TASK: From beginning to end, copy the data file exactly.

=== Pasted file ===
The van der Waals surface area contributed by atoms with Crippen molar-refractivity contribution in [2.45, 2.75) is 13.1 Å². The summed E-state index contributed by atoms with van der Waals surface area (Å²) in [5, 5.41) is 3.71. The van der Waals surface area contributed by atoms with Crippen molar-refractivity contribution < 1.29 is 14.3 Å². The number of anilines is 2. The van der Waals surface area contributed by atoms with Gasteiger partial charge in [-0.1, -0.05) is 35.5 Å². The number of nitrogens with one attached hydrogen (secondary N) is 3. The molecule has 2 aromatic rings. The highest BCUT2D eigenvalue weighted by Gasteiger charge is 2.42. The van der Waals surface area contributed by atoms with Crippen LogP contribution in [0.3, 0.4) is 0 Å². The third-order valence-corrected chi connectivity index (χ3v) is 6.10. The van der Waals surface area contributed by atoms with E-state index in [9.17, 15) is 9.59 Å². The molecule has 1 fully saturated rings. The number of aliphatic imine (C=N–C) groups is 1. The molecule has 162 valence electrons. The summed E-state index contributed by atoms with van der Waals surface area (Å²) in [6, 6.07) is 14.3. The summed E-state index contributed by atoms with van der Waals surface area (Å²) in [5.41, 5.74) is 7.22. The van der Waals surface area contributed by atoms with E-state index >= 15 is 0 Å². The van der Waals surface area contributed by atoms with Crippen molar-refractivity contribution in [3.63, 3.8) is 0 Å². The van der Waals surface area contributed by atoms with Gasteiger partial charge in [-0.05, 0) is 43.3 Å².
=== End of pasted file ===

The van der Waals surface area contributed by atoms with Crippen molar-refractivity contribution in [2.45, 2.75) is 13.1 Å². The summed E-state index contributed by atoms with van der Waals surface area (Å²) in [5, 5.41) is 3.71. The van der Waals surface area contributed by atoms with Crippen molar-refractivity contribution < 1.29 is 14.3 Å². The number of anilines is 2. The van der Waals surface area contributed by atoms with Gasteiger partial charge in [-0.1, -0.05) is 35.5 Å². The number of nitrogens with one attached hydrogen (secondary N) is 3. The molecule has 2 aromatic rings. The highest BCUT2D eigenvalue weighted by Gasteiger charge is 2.42. The van der Waals surface area contributed by atoms with Crippen LogP contribution in [0.3, 0.4) is 0 Å². The third-order valence-corrected chi connectivity index (χ3v) is 6.10. The van der Waals surface area contributed by atoms with E-state index in [9.17, 15) is 9.59 Å². The molecule has 1 fully saturated rings. The number of aliphatic imine (C=N–C) groups is 1. The molecule has 162 valence electrons. The summed E-state index contributed by atoms with van der Waals surface area (Å²) in [6, 6.07) is 14.3. The summed E-state index contributed by atoms with van der Waals surface area (Å²) in [5.41, 5.74) is 7.22. The van der Waals surface area contributed by atoms with E-state index >= 15 is 0 Å². The van der Waals surface area contributed by atoms with Crippen molar-refractivity contribution in [3.63, 3.8) is 0 Å². The van der Waals surface area contributed by atoms with Gasteiger partial charge in [-0.05, 0) is 43.3 Å².